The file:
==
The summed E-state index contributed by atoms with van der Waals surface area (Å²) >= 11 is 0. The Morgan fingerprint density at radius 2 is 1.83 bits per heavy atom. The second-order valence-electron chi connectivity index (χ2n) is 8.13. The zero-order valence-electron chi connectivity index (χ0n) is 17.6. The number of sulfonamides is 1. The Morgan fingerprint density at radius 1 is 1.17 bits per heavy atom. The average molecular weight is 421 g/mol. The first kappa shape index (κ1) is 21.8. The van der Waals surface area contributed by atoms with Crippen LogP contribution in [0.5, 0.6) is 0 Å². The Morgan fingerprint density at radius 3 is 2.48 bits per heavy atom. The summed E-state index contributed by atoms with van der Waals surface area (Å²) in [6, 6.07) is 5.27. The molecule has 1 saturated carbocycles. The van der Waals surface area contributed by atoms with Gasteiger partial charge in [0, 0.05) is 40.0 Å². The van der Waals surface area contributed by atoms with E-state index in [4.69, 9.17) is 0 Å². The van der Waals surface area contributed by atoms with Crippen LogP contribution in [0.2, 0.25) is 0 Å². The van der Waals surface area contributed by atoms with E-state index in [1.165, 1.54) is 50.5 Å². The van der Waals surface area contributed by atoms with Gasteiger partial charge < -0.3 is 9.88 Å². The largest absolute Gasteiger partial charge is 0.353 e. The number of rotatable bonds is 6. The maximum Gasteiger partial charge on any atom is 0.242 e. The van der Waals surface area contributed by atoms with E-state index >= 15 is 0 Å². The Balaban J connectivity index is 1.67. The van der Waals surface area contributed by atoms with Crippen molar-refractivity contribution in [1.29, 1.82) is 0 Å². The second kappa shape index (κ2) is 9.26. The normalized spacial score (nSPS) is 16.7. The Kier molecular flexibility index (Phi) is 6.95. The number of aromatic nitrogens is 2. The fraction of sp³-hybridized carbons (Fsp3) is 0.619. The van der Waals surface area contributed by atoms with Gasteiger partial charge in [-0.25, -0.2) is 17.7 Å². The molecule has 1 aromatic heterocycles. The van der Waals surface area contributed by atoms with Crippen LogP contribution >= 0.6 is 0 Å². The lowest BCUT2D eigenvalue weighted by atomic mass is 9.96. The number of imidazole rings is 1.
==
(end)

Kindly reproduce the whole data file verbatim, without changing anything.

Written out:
The summed E-state index contributed by atoms with van der Waals surface area (Å²) >= 11 is 0. The Morgan fingerprint density at radius 2 is 1.83 bits per heavy atom. The second-order valence-electron chi connectivity index (χ2n) is 8.13. The zero-order valence-electron chi connectivity index (χ0n) is 17.6. The number of sulfonamides is 1. The Morgan fingerprint density at radius 1 is 1.17 bits per heavy atom. The average molecular weight is 421 g/mol. The first kappa shape index (κ1) is 21.8. The van der Waals surface area contributed by atoms with Crippen LogP contribution in [0.5, 0.6) is 0 Å². The Morgan fingerprint density at radius 3 is 2.48 bits per heavy atom. The summed E-state index contributed by atoms with van der Waals surface area (Å²) in [6, 6.07) is 5.27. The molecule has 1 saturated carbocycles. The van der Waals surface area contributed by atoms with Gasteiger partial charge in [0, 0.05) is 40.0 Å². The van der Waals surface area contributed by atoms with E-state index in [4.69, 9.17) is 0 Å². The van der Waals surface area contributed by atoms with Crippen LogP contribution in [0.2, 0.25) is 0 Å². The van der Waals surface area contributed by atoms with E-state index in [1.165, 1.54) is 50.5 Å². The van der Waals surface area contributed by atoms with Gasteiger partial charge < -0.3 is 9.88 Å². The largest absolute Gasteiger partial charge is 0.353 e. The number of rotatable bonds is 6. The maximum Gasteiger partial charge on any atom is 0.242 e. The van der Waals surface area contributed by atoms with E-state index >= 15 is 0 Å². The Balaban J connectivity index is 1.67. The van der Waals surface area contributed by atoms with Crippen molar-refractivity contribution in [1.29, 1.82) is 0 Å². The second kappa shape index (κ2) is 9.26. The normalized spacial score (nSPS) is 16.7. The Kier molecular flexibility index (Phi) is 6.95. The number of aromatic nitrogens is 2. The fraction of sp³-hybridized carbons (Fsp3) is 0.619. The van der Waals surface area contributed by atoms with Gasteiger partial charge in [-0.25, -0.2) is 17.7 Å². The molecule has 1 aromatic heterocycles. The van der Waals surface area contributed by atoms with Crippen LogP contribution >= 0.6 is 0 Å². The lowest BCUT2D eigenvalue weighted by atomic mass is 9.96. The number of imidazole rings is 1.